The patient, usually a young or middle-aged adult, complains of neck pain and is unable to turn his head, usually holding it twisted to one side, with involuntary spasm of the neck muscles and the chin pointing to the other side. These symptoms may have developed gradually, after minor turning of the head, after vigorous exercise, or overnight during sleep. Spasm in the occipitalis, sternocleidomastoid, trapezius, splenius cervicis, or levator scapulae may be visible and/or palpable (Figure 134-1).
What To Do:
Ask the patient about precipitating factors, and perform a thorough physical examination, looking for muscle spasm, point tenderness, signs of injury, nerve root compression, masses, or infection. Include a careful nasopharyngeal examination as well as a basic neurologic examination.
When forceful trauma is involved and fracture, dislocation, or subluxation is possible, obtain lateral, anteroposterior, and odontoid radiographic views of the cervical spine. If there are neurologic deficits, a CT scan or MRI may be better to visualize nerve involvement (as well as herniated disk, hematoma, or epidural abscess).
With signs and symptoms of infection (e.g., fever, toxic appearance, lymphadenopathy, tonsillar swelling, trismus, pharyngitis, or dysphagia), especially in the pediatric patient, obtain a contrast-enhanced CT scan and consider obtaining a complete blood count and erythrocyte sedimentation rate (ESR) to help rule out retropharyngeal abscess formation. Arrange for specialty consultation as needed.
When there is no suspicion of a serious illness or injury, carefully examine the side of the neck in spasm for tender trigger points. Press your examining finger firmly and deeply into the neck muscles along muscular borders and their origins and insertions, searching for one or two spots approximately the size of your fingertip that cause the patient to wince in pain. If a localized trigger point is discovered, you may consider treating this as for any other source of myofascial pain and thus inject these areas with 5 to 10 mL of bupivacaine (Marcaine) 0.25% to 0.5%, with or without a corticosteroid (see Chapter 123). Trigger-point injection can often partially or completely relieve the symptoms of the acute and painful form of torticollis.
After trigger-point injection or when a trigger point cannot be found (or the patient elects not to have the injection), have the patient apply ice to decrease inflammation and spasm for the first 48 hours; then switch to heat. If not contraindicated, give acetaminophen or anti-inflammatory analgesics (e.g., ibuprofen, naproxen) and a muscle relaxant—consider metaxalone (Skelaxin), cyclobenzaprine (Flexeril), or diazepam (Valium).
Alternating heat with ice massages may also be helpful, as well as gentle range-of-motion exercises and friction massage.
A soft cervical collar can be provided if it affords comfort. This should be worn for as short a period as tolerated. Position the wider segment of the collar on the side that produces the greatest comfort for the patient.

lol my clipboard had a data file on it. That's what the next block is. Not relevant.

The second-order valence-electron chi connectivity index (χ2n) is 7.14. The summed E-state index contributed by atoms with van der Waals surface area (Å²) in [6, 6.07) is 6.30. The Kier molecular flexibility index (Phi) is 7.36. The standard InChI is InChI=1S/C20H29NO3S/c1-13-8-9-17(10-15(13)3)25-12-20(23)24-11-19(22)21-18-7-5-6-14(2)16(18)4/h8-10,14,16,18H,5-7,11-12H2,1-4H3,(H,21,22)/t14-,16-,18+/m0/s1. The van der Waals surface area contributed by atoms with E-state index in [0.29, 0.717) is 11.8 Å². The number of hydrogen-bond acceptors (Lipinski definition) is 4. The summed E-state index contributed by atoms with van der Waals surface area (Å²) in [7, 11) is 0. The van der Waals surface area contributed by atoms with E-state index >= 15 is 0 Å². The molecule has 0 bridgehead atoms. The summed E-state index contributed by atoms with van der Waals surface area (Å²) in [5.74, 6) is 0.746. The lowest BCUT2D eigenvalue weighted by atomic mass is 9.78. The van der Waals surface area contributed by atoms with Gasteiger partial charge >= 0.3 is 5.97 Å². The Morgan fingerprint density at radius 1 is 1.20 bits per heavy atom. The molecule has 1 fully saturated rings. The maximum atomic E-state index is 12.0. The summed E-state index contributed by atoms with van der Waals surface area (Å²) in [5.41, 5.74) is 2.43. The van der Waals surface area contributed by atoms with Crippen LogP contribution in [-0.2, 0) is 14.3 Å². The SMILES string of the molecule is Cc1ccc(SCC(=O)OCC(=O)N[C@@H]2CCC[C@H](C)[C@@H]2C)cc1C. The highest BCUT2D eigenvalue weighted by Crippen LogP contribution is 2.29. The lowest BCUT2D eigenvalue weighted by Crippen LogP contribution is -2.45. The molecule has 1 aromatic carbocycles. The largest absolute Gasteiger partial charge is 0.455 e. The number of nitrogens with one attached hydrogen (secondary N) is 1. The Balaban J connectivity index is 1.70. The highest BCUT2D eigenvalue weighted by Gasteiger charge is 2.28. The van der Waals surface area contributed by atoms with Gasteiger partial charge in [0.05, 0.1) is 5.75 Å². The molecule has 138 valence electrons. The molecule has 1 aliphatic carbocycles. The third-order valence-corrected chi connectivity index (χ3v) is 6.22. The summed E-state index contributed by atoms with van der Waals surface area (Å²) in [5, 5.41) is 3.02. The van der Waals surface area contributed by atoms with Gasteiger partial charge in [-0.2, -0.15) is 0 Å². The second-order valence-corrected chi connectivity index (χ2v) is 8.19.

Inform the patient that with successful trigger-point injection, there may be mild soreness the next day and complete resolution of discomfort over the next week. Symptoms usually resolve spontaneously within 2 weeks without treatment. If symptoms persist beyond this period, further evaluation is warranted.
What Not To Do:
Do not overlook infectious causes presenting as torticollis, especially the pharyngotonsillitis of young children, which can soften the atlantoaxial ligaments and allow subluxation.
Do not undertake violent spinal manipulations in the emergency department, which can make acute torticollis worse and potentially cause other problems.
Do not confuse torticollis with a dystonic drug reaction (see Chapter 1) from phenothiazines or butyrophenones.
Torticollis is an involuntary twisting of the neck to one side, secondary to spasm and contraction of the neck muscles. The ear is pulled toward the contracted muscle while the chin is facing in the opposite direction. The term torticollis is derived from the Latin words tortus (“twisted”) and collum (“collar” or “neck”). Twisting of the neck may also be accompanied by the elevation of one shoulder up toward the contracted neck muscles.
Although torticollis may signal an underlying disorder, in the acute care setting, it is usually a local musculoskeletal problem—only more frightening and noticeable because of the apparent deformity of the neck—and need not always be worked up comprehensively when it first presents to the clinician.
Torticollis can be a symptom as well as a disease, with a host of underlying disorders. Abnormalities of the cervical spine can range from fracture, subluxation, and osteomyelitis to tumor. Infectious causes include retropharyngeal abscess, cervical adenitis, tonsillitis, and mastoiditis. Head tilting can occur to compensate for an essential head tremor, and idiopathic spasmodic torticollis and cervical dystonia should be suspected when symptoms are prolonged.